All seven defendants face a maximum sentence of 10 years in prison for conspiracy to commit and aid and abet computer hacking. Firoozi faces an additional five years in prison for obtaining and aiding and abetting unauthorized access to a protected computer at the Bowman Dam.

An indictment is merely an accusation and all defendants are presumed innocent unless proven guilty in a court of law.

The case was investigated by the FBI, including the Chicago; Cincinnati; New York; Newark, New Jersey; Phoenix; and San Francisco Field Offices. This case is being prosecuted by Assistant U.S. Attorney Timothy T. Howard of the Southern District of New York, with the substantial assistance of Deputy Chief Sean M. Newell of the National Security Division’s Counterintelligence and Export Control Section.

Fathi et al Indictment.pdf


nationalsecuritylaw United States v. Agha et al. (EDVA) (hacking charges, and lots more, vs Syrian Electronic Army)

March 23, 2016

And now for something quite different…the attached complaints and press release below describe some fascinating charges (attempting to cause a mutiny!) in relation to members of the so-called Syrian Electronic Army (at least some of whom are in Syria, it seems). Details:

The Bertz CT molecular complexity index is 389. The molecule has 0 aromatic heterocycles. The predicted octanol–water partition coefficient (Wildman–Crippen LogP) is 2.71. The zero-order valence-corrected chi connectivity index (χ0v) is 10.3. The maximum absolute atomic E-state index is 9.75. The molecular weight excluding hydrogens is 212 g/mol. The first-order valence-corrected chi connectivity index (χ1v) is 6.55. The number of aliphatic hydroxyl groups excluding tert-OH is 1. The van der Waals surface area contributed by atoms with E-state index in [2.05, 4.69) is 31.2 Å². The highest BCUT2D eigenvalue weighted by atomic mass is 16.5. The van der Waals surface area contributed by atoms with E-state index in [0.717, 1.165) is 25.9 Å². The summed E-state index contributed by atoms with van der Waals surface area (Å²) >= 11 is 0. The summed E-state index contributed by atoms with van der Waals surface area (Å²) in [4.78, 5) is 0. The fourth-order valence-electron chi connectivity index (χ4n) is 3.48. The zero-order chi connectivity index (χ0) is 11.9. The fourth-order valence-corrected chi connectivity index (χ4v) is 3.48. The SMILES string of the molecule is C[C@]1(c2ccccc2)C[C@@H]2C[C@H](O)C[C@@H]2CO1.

WASHINGTON – Three Syrian nationals, all current or former members of the Syrian Electronic Army (SEA), were charged with multiple conspiracies related to computer hacking, according to two criminal complaints unsealed today in the U.S. District Court of the Eastern District of Virginia.

The announcement was made by Assistant Attorney General for National Security John P. Carlin, U.S. Attorney Dana J. Boente of the Eastern District of Virginia, Assistant Director James Trainor of the FBI’s Cyber Division and Assistant Director in Charge Paul M. Abbate of the FBI’s Washington Field Office.

Ahmad Umar Agha, 22, known online as “The Pro,” and Firas Dardar, 27, known online as “The Shadow,” were charged with a criminal conspiracy relating to: engaging in a hoax regarding a terrorist attack; attempting to cause mutiny of the U.S. armed forces; illicit possession of authentication features; access device fraud; unauthorized access to, and damage of, computers; and unlawful access to stored communications. Dardar and Peter Romar, 36, also known as Pierre Romar, were separately charged with multiple conspiracies relating to: unauthorized access to, and damage of, computers and related extortionate activities; receiving the proceeds of extortion; money laundering; wire fraud; violations of the Syrian Sanctions Regulations; and unlawful interstate communications. The court has issued arrest warrants for all three defendants.